Negative influences on early affective relationship development

The infant–parent relationship exerts a strong influence on the infant’s physical, psychological and social development. Disturbances in these relationships, caused by separation or traumatic and painful experiences with parents, deeply interfere with the child’s development. The detrimental effects of the lack of parental care were identified among children who, due to the loss of both parents or the parents’ inability to care for their children, were placed in institutional care (orphanages). Spitz’s 1945 paper describes high mortality rates among institutionalised infants and psychological problems among children who had spent a long time in children’s homes, where one person was responsible for the care of 8 children (these people would often change). Each child could spend only a brief time with the caregiver, which did not allow for the establishment of deeper emotional bonds. Beds were separated by curtains, thus preventing communication between peers. Children grew up in isolation, almost without any external stimuli. These children were susceptible to infections which often proved fatal. The average weight and height was below the lower limit of normalcy, while developmental quotients gradually deteriorated (from 124 at the beginning of institutionalised life, through 75 at the age of 12 months, to 45 in the second year). Studies suggest that life in homes which provide the child with ample support (nutrition, creative work) reduces the negative effects of institutionalisation on the development of intelligence; however, the problem of social deprivation – caused by the inability to form deeper emotional bonds (caregivers frequently change) – still remains. Impairments caused by the child’s institutionalisation can quickly be corrected by placing the child in a family. These findings have prompted experts to increasingly promote child adoption.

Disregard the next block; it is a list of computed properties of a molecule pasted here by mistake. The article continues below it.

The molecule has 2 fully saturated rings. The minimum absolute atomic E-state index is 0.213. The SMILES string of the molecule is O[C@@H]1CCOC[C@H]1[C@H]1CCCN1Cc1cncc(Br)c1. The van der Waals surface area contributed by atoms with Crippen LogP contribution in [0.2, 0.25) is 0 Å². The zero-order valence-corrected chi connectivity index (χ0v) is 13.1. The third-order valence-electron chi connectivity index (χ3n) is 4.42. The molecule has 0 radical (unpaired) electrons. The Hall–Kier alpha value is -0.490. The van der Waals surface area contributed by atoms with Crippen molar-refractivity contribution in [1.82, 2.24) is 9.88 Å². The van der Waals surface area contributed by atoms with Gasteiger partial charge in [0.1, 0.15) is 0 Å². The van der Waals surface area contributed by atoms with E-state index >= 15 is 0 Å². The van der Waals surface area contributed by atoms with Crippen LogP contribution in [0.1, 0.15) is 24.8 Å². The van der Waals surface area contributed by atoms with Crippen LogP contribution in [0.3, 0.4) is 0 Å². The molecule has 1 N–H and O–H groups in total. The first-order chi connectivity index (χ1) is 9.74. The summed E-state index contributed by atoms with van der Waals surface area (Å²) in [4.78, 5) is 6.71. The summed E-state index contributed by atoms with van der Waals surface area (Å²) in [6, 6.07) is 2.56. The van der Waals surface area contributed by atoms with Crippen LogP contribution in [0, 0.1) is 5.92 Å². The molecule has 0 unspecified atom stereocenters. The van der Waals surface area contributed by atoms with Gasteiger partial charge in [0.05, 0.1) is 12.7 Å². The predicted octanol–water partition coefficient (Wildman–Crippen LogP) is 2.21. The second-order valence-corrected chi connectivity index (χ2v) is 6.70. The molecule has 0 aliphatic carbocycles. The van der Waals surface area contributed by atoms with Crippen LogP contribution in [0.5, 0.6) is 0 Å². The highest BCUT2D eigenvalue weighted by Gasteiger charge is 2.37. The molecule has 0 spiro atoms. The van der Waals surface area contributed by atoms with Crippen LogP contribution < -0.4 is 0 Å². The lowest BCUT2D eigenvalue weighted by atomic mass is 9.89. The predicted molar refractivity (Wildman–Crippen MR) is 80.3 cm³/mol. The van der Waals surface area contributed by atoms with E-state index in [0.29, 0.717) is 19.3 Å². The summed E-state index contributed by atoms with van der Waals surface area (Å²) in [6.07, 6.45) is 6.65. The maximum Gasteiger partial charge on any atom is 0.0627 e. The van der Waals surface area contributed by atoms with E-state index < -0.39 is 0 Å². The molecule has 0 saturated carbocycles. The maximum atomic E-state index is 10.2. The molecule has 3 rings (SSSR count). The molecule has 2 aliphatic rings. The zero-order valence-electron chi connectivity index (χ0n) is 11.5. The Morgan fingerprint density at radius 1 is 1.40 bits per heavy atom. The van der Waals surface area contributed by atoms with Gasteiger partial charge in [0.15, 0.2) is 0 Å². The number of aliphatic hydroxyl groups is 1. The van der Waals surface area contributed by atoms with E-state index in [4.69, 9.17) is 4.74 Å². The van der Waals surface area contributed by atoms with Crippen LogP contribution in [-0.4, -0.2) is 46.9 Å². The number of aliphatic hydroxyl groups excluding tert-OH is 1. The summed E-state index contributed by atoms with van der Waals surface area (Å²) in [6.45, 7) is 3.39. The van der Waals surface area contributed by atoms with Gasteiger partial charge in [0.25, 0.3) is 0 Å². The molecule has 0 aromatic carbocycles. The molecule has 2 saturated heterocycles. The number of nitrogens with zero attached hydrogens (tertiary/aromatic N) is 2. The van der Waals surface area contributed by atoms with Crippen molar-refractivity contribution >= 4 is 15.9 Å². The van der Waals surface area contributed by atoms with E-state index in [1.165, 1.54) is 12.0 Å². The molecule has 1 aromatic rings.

Maternal emotional problems